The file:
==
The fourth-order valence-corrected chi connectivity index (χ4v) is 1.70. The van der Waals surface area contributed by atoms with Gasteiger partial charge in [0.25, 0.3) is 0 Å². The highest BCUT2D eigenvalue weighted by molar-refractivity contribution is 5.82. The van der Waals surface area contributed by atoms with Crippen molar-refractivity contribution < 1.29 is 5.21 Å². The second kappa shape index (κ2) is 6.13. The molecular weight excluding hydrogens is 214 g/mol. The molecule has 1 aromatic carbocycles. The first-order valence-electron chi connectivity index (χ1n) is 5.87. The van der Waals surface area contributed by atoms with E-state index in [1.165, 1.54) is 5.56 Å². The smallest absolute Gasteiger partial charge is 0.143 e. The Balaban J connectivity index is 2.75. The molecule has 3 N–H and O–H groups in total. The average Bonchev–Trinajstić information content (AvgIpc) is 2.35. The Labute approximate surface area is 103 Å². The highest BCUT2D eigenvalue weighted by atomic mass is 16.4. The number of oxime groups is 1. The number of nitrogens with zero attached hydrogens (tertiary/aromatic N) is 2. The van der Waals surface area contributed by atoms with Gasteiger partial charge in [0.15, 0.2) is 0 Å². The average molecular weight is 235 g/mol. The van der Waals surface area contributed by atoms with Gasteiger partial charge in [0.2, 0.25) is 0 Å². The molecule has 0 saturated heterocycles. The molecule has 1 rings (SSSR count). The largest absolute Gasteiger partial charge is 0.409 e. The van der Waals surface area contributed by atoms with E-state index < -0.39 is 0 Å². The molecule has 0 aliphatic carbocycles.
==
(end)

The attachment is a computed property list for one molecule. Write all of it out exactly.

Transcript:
The fourth-order valence-corrected chi connectivity index (χ4v) is 1.70. The van der Waals surface area contributed by atoms with Gasteiger partial charge in [0.25, 0.3) is 0 Å². The highest BCUT2D eigenvalue weighted by molar-refractivity contribution is 5.82. The van der Waals surface area contributed by atoms with Crippen molar-refractivity contribution < 1.29 is 5.21 Å². The second kappa shape index (κ2) is 6.13. The molecular weight excluding hydrogens is 214 g/mol. The molecule has 1 aromatic carbocycles. The first-order valence-electron chi connectivity index (χ1n) is 5.87. The van der Waals surface area contributed by atoms with E-state index in [1.165, 1.54) is 5.56 Å². The smallest absolute Gasteiger partial charge is 0.143 e. The Balaban J connectivity index is 2.75. The molecule has 3 N–H and O–H groups in total. The average Bonchev–Trinajstić information content (AvgIpc) is 2.35. The Labute approximate surface area is 103 Å². The highest BCUT2D eigenvalue weighted by atomic mass is 16.4. The number of oxime groups is 1. The number of nitrogens with zero attached hydrogens (tertiary/aromatic N) is 2. The van der Waals surface area contributed by atoms with Gasteiger partial charge in [0.15, 0.2) is 0 Å². The average molecular weight is 235 g/mol. The van der Waals surface area contributed by atoms with Gasteiger partial charge in [0.2, 0.25) is 0 Å². The molecule has 0 saturated heterocycles. The molecule has 1 rings (SSSR count). The largest absolute Gasteiger partial charge is 0.409 e. The van der Waals surface area contributed by atoms with E-state index < -0.39 is 0 Å². The molecule has 0 aliphatic carbocycles.